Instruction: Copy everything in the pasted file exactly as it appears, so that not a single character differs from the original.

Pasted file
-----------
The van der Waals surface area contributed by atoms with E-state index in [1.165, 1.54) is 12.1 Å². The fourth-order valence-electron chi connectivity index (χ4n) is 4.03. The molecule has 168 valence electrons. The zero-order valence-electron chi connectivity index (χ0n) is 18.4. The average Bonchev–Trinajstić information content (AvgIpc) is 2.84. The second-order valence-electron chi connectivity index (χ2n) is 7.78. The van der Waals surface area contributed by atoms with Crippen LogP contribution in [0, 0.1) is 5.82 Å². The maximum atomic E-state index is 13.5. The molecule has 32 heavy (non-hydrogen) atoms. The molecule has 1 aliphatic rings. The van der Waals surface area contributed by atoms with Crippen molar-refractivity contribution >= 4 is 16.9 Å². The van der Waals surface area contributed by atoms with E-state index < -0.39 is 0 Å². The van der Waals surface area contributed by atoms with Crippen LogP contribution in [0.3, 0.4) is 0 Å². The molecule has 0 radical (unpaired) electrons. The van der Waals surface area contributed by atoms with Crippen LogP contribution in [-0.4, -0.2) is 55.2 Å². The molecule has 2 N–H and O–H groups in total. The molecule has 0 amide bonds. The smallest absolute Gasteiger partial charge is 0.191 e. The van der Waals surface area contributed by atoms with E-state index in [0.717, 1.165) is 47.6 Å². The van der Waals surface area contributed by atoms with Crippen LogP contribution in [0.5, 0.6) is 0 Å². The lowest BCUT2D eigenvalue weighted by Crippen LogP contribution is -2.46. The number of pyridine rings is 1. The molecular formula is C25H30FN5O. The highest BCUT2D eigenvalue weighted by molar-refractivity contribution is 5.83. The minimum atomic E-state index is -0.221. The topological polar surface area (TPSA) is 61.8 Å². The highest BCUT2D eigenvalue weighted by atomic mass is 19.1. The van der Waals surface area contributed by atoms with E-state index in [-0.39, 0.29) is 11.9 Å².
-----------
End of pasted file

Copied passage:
The van der Waals surface area contributed by atoms with E-state index in [1.165, 1.54) is 12.1 Å². The fourth-order valence-electron chi connectivity index (χ4n) is 4.03. The molecule has 168 valence electrons. The zero-order valence-electron chi connectivity index (χ0n) is 18.4. The average Bonchev–Trinajstić information content (AvgIpc) is 2.84. The second-order valence-electron chi connectivity index (χ2n) is 7.78. The van der Waals surface area contributed by atoms with Crippen LogP contribution in [0, 0.1) is 5.82 Å². The maximum atomic E-state index is 13.5. The molecule has 32 heavy (non-hydrogen) atoms. The molecule has 1 aliphatic rings. The van der Waals surface area contributed by atoms with Crippen molar-refractivity contribution >= 4 is 16.9 Å². The van der Waals surface area contributed by atoms with E-state index < -0.39 is 0 Å². The van der Waals surface area contributed by atoms with Crippen LogP contribution in [0.3, 0.4) is 0 Å². The molecule has 0 radical (unpaired) electrons. The van der Waals surface area contributed by atoms with Crippen LogP contribution in [-0.4, -0.2) is 55.2 Å². The molecule has 2 N–H and O–H groups in total. The molecule has 0 amide bonds. The smallest absolute Gasteiger partial charge is 0.191 e. The van der Waals surface area contributed by atoms with E-state index in [0.717, 1.165) is 47.6 Å². The van der Waals surface area contributed by atoms with Crippen LogP contribution in [0.5, 0.6) is 0 Å². The lowest BCUT2D eigenvalue weighted by Crippen LogP contribution is -2.46. The number of pyridine rings is 1. The molecular formula is C25H30FN5O. The highest BCUT2D eigenvalue weighted by molar-refractivity contribution is 5.83. The minimum atomic E-state index is -0.221. The topological polar surface area (TPSA) is 61.8 Å². The highest BCUT2D eigenvalue weighted by atomic mass is 19.1. The van der Waals surface area contributed by atoms with E-state index in [-0.39, 0.29) is 11.9 Å².